Unsmiling Dee back to make you laugh

Jack Dee is back on the road.

The English comedian, known for his miserable persona, and his “lemon-sucking” face, has returned to the stage after a six-year hiatus, including two gigs at the Cork Opera House.

Dee has noticed changes on the circuit — it’s more professional; the venues are better, smarter. This is not necessarily good. “The places that I least enjoy playing,” he says, “are those very fancy, new concert halls. The seats are too comfortable for the audience. You want a sort of sticky-carpet environment, with spilt beer — that’s when stand-up is at its best. I was playing in Australia, where a comedian told me he played this venue where no one laughed. It was in the middle of nowhere, in the outback. The guy organising it said, ‘That was a great gig. Thank you.’ He replied, ‘What do you mean — that was a great gig? No one laughed.’ And he said, ‘We don’t laugh here. Everyone goes along and keeps quiet. They’re listening to see if it starts raining. If it starts raining, they have to run out to their cars and start driving home. Everyone comes from about 400 miles away. They drive in their trucks. If they get caught in the rain, they’ll be stranded. Everyone goes to the gig and agrees to remain quiet during the show’.”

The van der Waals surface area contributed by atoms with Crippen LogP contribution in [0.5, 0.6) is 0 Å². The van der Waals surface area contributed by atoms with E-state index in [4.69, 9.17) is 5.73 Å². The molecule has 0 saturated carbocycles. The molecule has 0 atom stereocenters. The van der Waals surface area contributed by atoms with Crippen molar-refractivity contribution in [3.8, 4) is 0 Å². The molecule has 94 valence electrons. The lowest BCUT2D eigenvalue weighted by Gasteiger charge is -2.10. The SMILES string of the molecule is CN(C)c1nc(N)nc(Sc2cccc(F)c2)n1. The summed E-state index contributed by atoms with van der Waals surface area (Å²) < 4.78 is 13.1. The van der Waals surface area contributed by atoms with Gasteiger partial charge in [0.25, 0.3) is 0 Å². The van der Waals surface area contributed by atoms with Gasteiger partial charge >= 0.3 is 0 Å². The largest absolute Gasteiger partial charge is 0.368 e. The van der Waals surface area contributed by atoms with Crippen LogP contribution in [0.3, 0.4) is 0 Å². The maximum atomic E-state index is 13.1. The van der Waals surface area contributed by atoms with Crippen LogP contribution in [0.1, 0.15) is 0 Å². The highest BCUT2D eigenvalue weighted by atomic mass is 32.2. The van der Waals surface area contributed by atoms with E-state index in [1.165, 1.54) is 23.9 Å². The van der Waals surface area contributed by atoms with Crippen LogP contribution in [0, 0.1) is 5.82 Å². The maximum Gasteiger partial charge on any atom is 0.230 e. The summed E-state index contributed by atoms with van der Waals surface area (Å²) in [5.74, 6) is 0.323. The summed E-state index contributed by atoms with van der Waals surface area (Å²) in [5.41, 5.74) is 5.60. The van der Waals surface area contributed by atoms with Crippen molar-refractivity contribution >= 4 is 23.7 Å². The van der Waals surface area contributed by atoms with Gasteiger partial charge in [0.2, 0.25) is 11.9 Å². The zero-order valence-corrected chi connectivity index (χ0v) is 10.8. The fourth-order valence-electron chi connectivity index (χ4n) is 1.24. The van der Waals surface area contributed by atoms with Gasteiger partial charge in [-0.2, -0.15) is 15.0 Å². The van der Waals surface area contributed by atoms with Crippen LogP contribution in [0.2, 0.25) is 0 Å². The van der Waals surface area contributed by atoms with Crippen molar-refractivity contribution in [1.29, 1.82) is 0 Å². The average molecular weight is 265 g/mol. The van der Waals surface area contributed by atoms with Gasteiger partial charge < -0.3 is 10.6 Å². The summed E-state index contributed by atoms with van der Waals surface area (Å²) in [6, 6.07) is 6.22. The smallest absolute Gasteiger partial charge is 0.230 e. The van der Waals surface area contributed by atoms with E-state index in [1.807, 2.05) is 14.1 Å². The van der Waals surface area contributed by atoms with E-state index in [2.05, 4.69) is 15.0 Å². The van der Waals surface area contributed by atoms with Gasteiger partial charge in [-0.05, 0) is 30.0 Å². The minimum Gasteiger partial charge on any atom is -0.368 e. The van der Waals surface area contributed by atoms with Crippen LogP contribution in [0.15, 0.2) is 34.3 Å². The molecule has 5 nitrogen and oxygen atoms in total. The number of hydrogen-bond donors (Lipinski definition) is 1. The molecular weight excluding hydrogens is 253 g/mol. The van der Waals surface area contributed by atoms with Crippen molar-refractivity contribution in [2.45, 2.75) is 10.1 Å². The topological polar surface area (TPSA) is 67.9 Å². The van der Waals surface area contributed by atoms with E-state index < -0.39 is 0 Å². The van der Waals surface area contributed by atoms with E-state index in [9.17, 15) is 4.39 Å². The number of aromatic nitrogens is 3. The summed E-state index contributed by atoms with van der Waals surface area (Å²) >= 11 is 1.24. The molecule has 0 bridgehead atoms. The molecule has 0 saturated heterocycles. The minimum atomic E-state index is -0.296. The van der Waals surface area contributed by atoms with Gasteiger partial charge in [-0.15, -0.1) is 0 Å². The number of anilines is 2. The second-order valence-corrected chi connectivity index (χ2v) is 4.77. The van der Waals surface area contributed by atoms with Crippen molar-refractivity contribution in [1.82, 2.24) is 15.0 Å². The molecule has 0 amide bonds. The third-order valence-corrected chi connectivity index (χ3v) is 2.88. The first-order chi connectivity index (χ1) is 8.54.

Dee has been keeping them laughing since his first, unlikely turn on stage in 1986. He walked on stage during the ‘open mic’ slot at the Comedy Store in London. He had no material. The guy before him had been booed-off. Dee thought he was in for a hiding. “Come on,” somebody shouted, “tell us a joke”. “No,” he said. The stubborn retort got him a laugh. Dee has fashioned a career out of being curmudgeonly. His gigs include eponymous TV shows; slots on British television’s most famous panel shows; and a winning appearance on the inaugural Celebrity Big Brother in 2001. As the celebrity advocate of Britain’s Best Sitcom, on BBC in 2004, he championed Fawlty Towers.

Born in 1961, while growing up Dee feasted on John Cleese, co-creator of Fawlty Towers, and the Monty Python crew. He met Michael Palin, one of the Pythons, at Heathrow airport while filming the documentary Jack Dee Sent to Siberia in 2002. “He was on his way to India, or somewhere,” says Dee. “I was rather pleased. I had just come back from Siberia and I was telling him how rough it was. He himself broke into that, ‘Oh, it’s tough up north” accent. I thought, ‘Great. Michael Palin’s actually done one of his sketches for me at the airport’.”

He says: “I was living in Siberia with reindeer herdsmen and learnt their way of life, and made a film about it for BBC. It’s very remote, very isolating. It’s an extraordinary way of life. Everything they have is either made out of reindeer or timber — all the skins and the bone, everything is used. They buy very few things in. They eat only reindeer and the odd, unlucky bird they shoot. It seems a very down-to-earth, quaint life, but you soon realise, and it’s something that didn’t occur to me,” he says, allowing a rare laugh, “they all hate living there, and want to live in the nearest town and get a job with Vodafone.”

Jack Dee performs at the Cork Opera House, Monday, Mar 25 — Tuesday, Mar 26.

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